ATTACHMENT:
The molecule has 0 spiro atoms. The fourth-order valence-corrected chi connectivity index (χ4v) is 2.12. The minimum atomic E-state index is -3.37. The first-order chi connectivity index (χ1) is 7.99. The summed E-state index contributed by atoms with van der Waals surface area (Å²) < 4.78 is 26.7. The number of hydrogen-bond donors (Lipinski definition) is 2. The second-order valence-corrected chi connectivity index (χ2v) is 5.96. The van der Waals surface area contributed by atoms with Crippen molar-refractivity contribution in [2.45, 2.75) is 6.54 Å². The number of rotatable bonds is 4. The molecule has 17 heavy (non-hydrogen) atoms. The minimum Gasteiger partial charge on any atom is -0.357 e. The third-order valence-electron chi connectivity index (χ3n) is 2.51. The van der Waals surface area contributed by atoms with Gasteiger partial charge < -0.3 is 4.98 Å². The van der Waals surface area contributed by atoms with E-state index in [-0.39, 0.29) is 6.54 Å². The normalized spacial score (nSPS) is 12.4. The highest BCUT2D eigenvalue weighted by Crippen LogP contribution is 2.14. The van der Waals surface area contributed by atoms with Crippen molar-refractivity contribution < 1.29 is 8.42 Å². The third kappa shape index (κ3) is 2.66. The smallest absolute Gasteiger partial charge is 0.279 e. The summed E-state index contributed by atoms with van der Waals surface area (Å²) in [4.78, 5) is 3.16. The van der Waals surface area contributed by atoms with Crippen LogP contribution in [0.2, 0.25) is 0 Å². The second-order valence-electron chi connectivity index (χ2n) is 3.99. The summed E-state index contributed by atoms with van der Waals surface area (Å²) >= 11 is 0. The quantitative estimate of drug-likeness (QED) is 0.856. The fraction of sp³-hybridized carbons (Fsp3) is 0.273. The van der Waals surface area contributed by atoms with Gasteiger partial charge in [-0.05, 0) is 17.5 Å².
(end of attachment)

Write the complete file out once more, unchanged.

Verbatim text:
The molecule has 0 spiro atoms. The fourth-order valence-corrected chi connectivity index (χ4v) is 2.12. The minimum atomic E-state index is -3.37. The first-order chi connectivity index (χ1) is 7.99. The summed E-state index contributed by atoms with van der Waals surface area (Å²) < 4.78 is 26.7. The number of hydrogen-bond donors (Lipinski definition) is 2. The second-order valence-corrected chi connectivity index (χ2v) is 5.96. The van der Waals surface area contributed by atoms with Crippen molar-refractivity contribution in [2.45, 2.75) is 6.54 Å². The number of rotatable bonds is 4. The molecule has 17 heavy (non-hydrogen) atoms. The minimum Gasteiger partial charge on any atom is -0.357 e. The third-order valence-electron chi connectivity index (χ3n) is 2.51. The van der Waals surface area contributed by atoms with Gasteiger partial charge < -0.3 is 4.98 Å². The van der Waals surface area contributed by atoms with E-state index in [-0.39, 0.29) is 6.54 Å². The normalized spacial score (nSPS) is 12.4. The highest BCUT2D eigenvalue weighted by Crippen LogP contribution is 2.14. The van der Waals surface area contributed by atoms with Crippen molar-refractivity contribution < 1.29 is 8.42 Å². The third kappa shape index (κ3) is 2.66. The smallest absolute Gasteiger partial charge is 0.279 e. The summed E-state index contributed by atoms with van der Waals surface area (Å²) in [4.78, 5) is 3.16. The van der Waals surface area contributed by atoms with Crippen LogP contribution in [0.2, 0.25) is 0 Å². The second-order valence-electron chi connectivity index (χ2n) is 3.99. The summed E-state index contributed by atoms with van der Waals surface area (Å²) >= 11 is 0. The quantitative estimate of drug-likeness (QED) is 0.856. The fraction of sp³-hybridized carbons (Fsp3) is 0.273. The van der Waals surface area contributed by atoms with Gasteiger partial charge in [-0.05, 0) is 17.5 Å².